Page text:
President Donald Trump has sacked Defence Secretary Mark Esper, announcing on Twitter that the top US official has been "terminated".
Christopher Miller, the current head of the National Counterterrorism Center, will take on the role immediately.
It follows a public falling-out between Mr Trump and Mr Esper in recent weeks.
Mr Trump has so far not conceded the US election to President-elect Joe Biden, and has vowed to challenge the projected result in court.
In the weeks before Mr Biden takes office on 20 January, Mr Trump is still empowered to make decisions.
Mr Miller was seen entering the Department of Defense headquarters at the Pentagon on Monday shortly after Mr Trump announced the dismissal.
The former Special Forces soldier served on President Trump's National Security Council before becoming head of the Counterterrorism Centre in August.
In a resignation letter, Mr Esper thanked members of the Armed Forces and said he was proud of his achievements in 18 months of service at the Pentagon.
"I serve my country in deference to the Constitution, so I accept your decision to replace me," he wrote.
Top Democrat Nancy Pelosi criticised the decision. "The abrupt firing of Secretary Esper is disturbing evidence that President Trump is intent on using his final days in office to sow chaos in our American Democracy and around the world," said the speaker of the House of Representatives.
Why did Trump fall out with his defence secretary?
Mr Esper clashed with the president over the White House's attitude to the military during protests over racial injustice earlier this year.
As protests rocked the US following the death of black man George Floyd at the hands of police in Minneapolis, Minnesota, in May, Mr Trump threatened to use troops to suppress unrest.
In June, Mr Esper, a former army officer, said the use of active-duty forces was unnecessary, in remarks that were known to have displeased the White House.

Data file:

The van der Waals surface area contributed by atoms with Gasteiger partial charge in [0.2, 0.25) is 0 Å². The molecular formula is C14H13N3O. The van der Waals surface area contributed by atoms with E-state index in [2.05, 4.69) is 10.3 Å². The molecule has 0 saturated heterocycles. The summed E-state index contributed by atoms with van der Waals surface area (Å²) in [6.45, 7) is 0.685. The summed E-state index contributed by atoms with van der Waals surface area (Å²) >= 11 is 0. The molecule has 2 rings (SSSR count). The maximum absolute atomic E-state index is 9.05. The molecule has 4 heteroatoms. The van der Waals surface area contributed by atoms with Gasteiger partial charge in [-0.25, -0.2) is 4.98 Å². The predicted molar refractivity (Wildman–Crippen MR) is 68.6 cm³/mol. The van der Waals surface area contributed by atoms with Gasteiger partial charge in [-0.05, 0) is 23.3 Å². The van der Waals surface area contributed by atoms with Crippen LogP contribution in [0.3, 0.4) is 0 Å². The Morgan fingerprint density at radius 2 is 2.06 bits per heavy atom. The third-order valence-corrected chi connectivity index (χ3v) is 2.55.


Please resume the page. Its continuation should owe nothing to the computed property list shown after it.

Following the clash, it was widely-speculated that the president would fire the defence secretary, although on Monday Mr Trump gave no reason for his dismissal.
Mr Esper has also disagreed with Mr Trump over the president's dismissive attitude towards Nato.
In an interview with Military Times last week, Mr Esper said that despite the difficult relationship with the White House, he didn't believe quitting was the right thing to do.
"The president's going to — he's very transparent in terms of what he wants. And he's been very clear about his views … I'm not trying to make anybody happy," he told the website.
"What I'm trying to do is, fulfil what he wants — I mean, he's the duly elected commander in chief — and make the best out of it."
He also rejected allegations that he was a "yes man" to his boss. The newspaper notes that his critics in the administration, and Trump himself, have called Mr Esper "Yesper" due to his reputation for being obedient to Trump.
"My frustration is I sit here and say, 'Hmm, 18 Cabinet members. Who's pushed back more than anybody?' Name another Cabinet secretary that's pushed back," he said.
"Have you seen me on a stage saying, 'Under the exceptional leadership of blah-blah-blah, we have blah-blah-blah-blah?'"'
President Trump has fired a significant number of his officials and advisers during his tenure, often using Twitter to announce the dismissal.
Mr Esper's predecessor was James Mattis, who resigned in 2018 over differences with the president including about the war in Syria.
In June, as racial injustice protests were ongoing, Mr Mattis criticised Donald Trump as the "first president in my lifetime who does not try to unite the American people - does not even pretend to try. Instead he tries to divide us."